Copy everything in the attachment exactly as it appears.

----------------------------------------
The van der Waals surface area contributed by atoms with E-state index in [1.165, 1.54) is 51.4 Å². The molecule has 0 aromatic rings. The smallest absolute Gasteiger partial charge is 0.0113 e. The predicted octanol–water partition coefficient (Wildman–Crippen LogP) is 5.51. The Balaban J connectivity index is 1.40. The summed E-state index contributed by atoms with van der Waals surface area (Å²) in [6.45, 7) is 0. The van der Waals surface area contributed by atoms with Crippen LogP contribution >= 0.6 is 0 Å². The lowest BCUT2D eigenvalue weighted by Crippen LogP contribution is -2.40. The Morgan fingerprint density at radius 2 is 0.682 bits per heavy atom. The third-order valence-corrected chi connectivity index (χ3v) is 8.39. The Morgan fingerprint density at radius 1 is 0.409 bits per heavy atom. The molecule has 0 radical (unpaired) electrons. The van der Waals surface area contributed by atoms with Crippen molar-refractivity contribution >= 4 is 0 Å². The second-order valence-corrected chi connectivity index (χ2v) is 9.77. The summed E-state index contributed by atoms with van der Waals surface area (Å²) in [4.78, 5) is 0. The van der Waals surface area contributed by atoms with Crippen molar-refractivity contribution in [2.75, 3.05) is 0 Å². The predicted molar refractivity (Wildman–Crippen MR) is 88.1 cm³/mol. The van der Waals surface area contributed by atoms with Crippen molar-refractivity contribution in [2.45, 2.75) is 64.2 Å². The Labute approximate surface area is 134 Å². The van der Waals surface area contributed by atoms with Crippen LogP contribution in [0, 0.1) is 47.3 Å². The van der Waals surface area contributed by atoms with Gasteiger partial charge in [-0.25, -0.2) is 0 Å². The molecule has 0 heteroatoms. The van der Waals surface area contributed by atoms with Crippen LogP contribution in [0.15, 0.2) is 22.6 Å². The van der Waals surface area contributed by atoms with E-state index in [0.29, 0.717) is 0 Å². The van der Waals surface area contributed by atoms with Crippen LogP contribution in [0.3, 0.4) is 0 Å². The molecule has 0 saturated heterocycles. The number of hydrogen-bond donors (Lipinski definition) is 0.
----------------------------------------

The van der Waals surface area contributed by atoms with E-state index in [1.165, 1.54) is 51.4 Å². The molecule has 0 aromatic rings. The smallest absolute Gasteiger partial charge is 0.0113 e. The predicted octanol–water partition coefficient (Wildman–Crippen LogP) is 5.51. The Balaban J connectivity index is 1.40. The summed E-state index contributed by atoms with van der Waals surface area (Å²) in [6.45, 7) is 0. The van der Waals surface area contributed by atoms with Crippen LogP contribution >= 0.6 is 0 Å². The lowest BCUT2D eigenvalue weighted by Crippen LogP contribution is -2.40. The Morgan fingerprint density at radius 2 is 0.682 bits per heavy atom. The third-order valence-corrected chi connectivity index (χ3v) is 8.39. The Morgan fingerprint density at radius 1 is 0.409 bits per heavy atom. The molecule has 0 radical (unpaired) electrons. The van der Waals surface area contributed by atoms with Crippen molar-refractivity contribution >= 4 is 0 Å². The second-order valence-corrected chi connectivity index (χ2v) is 9.77. The summed E-state index contributed by atoms with van der Waals surface area (Å²) in [4.78, 5) is 0. The van der Waals surface area contributed by atoms with Crippen molar-refractivity contribution in [2.75, 3.05) is 0 Å². The predicted molar refractivity (Wildman–Crippen MR) is 88.1 cm³/mol. The van der Waals surface area contributed by atoms with Crippen molar-refractivity contribution in [2.45, 2.75) is 64.2 Å². The Labute approximate surface area is 134 Å². The van der Waals surface area contributed by atoms with Crippen LogP contribution in [0, 0.1) is 47.3 Å². The van der Waals surface area contributed by atoms with Gasteiger partial charge in [-0.25, -0.2) is 0 Å². The molecule has 0 heteroatoms. The van der Waals surface area contributed by atoms with Crippen LogP contribution in [0.15, 0.2) is 22.6 Å². The van der Waals surface area contributed by atoms with E-state index in [0.29, 0.717) is 0 Å². The van der Waals surface area contributed by atoms with Crippen LogP contribution in [0.3, 0.4) is 0 Å². The molecule has 0 saturated heterocycles. The number of hydrogen-bond donors (Lipinski definition) is 0.